In The Late 1970’s And Early 1980’s, Anheuser-Busch Made Two Test Runs At Marketing Soft Drink Products. 

All of us at G&M are very familiar with Anheuser-Busch beer products, but did you know that in the late 1970’s and early 1980’s, AB made two test runs at marketing soft drink products. The first product was a carbonated beverage called Chelsea, released sometime in 1978. What was unique about the product is that it contained a slight amount of alcohol (0.5%) and was 100% naturally flavored. It also contained about 1/3 fewer calories than the average soft drink. It was allowed to be sold to minors as the alcohol content was deemed insignificant by the U.S. Bureau of Alcohol, Tobacco and Firearms. The flavor was much like ginger ale but with a slight beer aftertaste. The ingredients included lemon and lime juice, apple flavor, and ginger. It was marketed as the “not so soft drink.” A big problem was that, besides the alcohol, the product looked like beer and even sported a slight head. This inflamed the anti-alcohol groups that claimed AB was trying to lure young teens into an appetite for beer and alcohol products. AB countered that the alcohol was merely a by- product of the “natural process” and that it was not in any way an alcoholic beverage. Under constant pressure, AB reformulated the product without alcohol, changed the bottle glass color from clear to green, and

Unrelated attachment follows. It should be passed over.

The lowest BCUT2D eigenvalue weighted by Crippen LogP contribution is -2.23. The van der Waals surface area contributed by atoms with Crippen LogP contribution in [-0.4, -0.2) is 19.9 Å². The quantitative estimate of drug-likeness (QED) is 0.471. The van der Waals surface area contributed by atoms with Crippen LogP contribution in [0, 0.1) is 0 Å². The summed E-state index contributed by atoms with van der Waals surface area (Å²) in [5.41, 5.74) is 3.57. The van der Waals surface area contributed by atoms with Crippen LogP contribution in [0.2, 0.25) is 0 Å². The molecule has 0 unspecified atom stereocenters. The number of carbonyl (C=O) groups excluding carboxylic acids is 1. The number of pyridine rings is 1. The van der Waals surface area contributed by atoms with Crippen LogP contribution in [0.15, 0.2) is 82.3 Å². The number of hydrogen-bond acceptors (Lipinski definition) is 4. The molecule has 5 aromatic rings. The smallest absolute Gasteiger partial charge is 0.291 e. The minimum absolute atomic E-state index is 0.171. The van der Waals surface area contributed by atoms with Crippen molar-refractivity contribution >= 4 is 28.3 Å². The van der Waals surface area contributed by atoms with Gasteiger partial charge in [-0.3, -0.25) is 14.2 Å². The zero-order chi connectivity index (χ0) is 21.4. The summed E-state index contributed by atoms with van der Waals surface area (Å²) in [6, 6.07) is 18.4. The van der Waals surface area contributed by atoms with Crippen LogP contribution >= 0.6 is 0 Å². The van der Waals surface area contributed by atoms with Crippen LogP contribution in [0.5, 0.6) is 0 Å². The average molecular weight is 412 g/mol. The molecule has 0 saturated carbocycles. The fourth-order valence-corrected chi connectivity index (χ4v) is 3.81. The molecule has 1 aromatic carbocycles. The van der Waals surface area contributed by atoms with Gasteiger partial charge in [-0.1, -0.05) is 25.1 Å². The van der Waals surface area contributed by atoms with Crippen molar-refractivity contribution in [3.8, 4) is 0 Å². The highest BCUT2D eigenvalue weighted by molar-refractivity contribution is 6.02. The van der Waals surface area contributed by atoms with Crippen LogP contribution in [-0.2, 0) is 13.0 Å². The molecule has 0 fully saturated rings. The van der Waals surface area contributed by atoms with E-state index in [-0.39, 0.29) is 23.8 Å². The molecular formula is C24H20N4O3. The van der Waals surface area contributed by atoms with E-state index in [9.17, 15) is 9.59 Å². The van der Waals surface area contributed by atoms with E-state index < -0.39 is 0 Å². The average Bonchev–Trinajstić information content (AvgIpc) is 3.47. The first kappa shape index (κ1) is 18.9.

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de-emphasized the Anheuser-Busch name on the label. However, the damage was done and AB removed all product from the test market area after a short time period. In 1980, AB took a second shot at the soft drink business with a caffeinated root beer called Root 66 in regular and sugar free varieties. It was test marketed in Columbus, Denver, Peoria, Sacramento, and Sioux Falls, Iowa. This time, AB downplayed the Anheuser-Busch name on the label but sales were far from expectations. After less than two years, AB decided to stay in the business they knew best, and Root 66 disappeared from the shelves forever by late 1981. As collectibles, neither of the brand’s cans or bottles are particularly rare, but I would say the Chelsea items are much more available than Root 66 stuff. As for tasting them, I never had Chelsea but do remember drinking a Root 66 in college. I don’t remember it being anything special which is probably why it didn’t make it.

-Brent, General Sales Manager


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